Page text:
One of my heroes died last week at age 80. Compassionate, smart, dedicated Christian, visionary, prison reformer, writer, courageous, tough, ex-Marine, hatchet man, yeah—and convicted felon. Chuck Colson.
A tough guy in the Nixon Administration who accepted Christ as Savior before he went to prison, he proved his conversion was real by founding and devoting the rest of his life to Prison Fellowship. PF recruits volunteers to visit those in prison in response to the command of Jesus, conduct Bible studies behind prison walls, and help ex-cons find jobs after their release so they won’t return to crime and jail.
Recidivism of ex-cons without PF is around 65%. Colson worked aggressively to change that and was largely successful.
Unfortunately, upon his death, the media devoted most of their coverage to Colson’s BC (before Christ) days instead of the last 37 years of his life. He was determined to help inmates get a new start once they served their time. Without question, Jesus got hold of Chuck Colson, the White House special counsel under Nixon. Colson showed he was transformed by a higher power and not by his own efforts. First, though, he had to descend to the depths. Convicted of obstruction of justice, he served seven months in the federal prison which was a former Army post. I remember it as Fort Holabird, Army Intelligence School, but this is about Chuck Colson, not me.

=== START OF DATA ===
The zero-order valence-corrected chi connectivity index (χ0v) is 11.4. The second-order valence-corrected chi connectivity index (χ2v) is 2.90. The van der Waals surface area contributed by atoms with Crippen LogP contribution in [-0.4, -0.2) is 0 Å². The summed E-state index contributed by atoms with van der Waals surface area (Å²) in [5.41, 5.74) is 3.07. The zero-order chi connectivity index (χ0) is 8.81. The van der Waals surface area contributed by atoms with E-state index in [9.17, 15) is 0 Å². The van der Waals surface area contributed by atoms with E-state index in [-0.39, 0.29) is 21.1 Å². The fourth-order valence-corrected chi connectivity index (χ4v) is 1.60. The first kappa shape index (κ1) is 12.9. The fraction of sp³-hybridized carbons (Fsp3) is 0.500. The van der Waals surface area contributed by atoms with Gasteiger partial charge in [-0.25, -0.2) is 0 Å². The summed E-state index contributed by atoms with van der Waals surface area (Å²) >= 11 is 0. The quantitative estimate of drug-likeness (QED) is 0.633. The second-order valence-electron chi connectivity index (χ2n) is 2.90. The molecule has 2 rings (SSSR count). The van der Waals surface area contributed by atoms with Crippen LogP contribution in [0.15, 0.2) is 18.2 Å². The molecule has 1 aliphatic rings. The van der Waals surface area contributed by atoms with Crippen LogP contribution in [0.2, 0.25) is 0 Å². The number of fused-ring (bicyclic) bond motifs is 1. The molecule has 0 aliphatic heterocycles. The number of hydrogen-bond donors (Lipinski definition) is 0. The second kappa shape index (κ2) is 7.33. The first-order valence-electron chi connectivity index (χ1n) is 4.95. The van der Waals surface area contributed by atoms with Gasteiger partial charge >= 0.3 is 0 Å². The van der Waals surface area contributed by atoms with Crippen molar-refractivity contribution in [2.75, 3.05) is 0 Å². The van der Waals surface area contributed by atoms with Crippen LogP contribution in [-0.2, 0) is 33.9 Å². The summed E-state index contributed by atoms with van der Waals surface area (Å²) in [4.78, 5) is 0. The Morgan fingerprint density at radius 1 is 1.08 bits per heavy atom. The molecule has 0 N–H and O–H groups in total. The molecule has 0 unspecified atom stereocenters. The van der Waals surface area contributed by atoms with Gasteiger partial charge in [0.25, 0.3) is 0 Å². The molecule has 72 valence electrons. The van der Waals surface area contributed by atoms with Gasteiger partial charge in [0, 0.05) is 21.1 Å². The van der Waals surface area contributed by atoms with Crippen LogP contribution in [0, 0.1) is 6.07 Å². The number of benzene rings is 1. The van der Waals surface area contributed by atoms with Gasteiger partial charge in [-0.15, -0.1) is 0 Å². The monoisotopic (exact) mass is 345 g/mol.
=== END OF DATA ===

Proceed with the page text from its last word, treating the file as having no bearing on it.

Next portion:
In 1983, Colson established Justice Fellowship, a Christian-based criminal justice reform group. Through Justice Fellowship, Colson became a leading prison reformer, taking positions one doesn’t usually associate with Republicans. He criticized the death penalty, mostly for being unequally applied (though he believed in it for rare cases). He opposed the incarceration of nonviolent, non-dangerous offenders, believing restitution was a more redemptive approach for both perpetrator and victim.
He also founded Angel Tree, which collects gifts for inmates’ kids at Christmas. You can imagine how those kids feel around Christmastime. Our church has participated in that worthy effort for several years.
All of Chuck Colson’s speaking fees and book royalties went to Prison Fellowship Ministries. He warned against attaching a heavenly kingdom to political agendas. Pretty sound advice. He also urged Christians to think and act more like Jesus. Which is what we should be doing, anyway.
I urge you to go to Prison Fellowship’s website. You’ll be impressed; might even shed a tear. Colson finished strong. Would that we all could say that.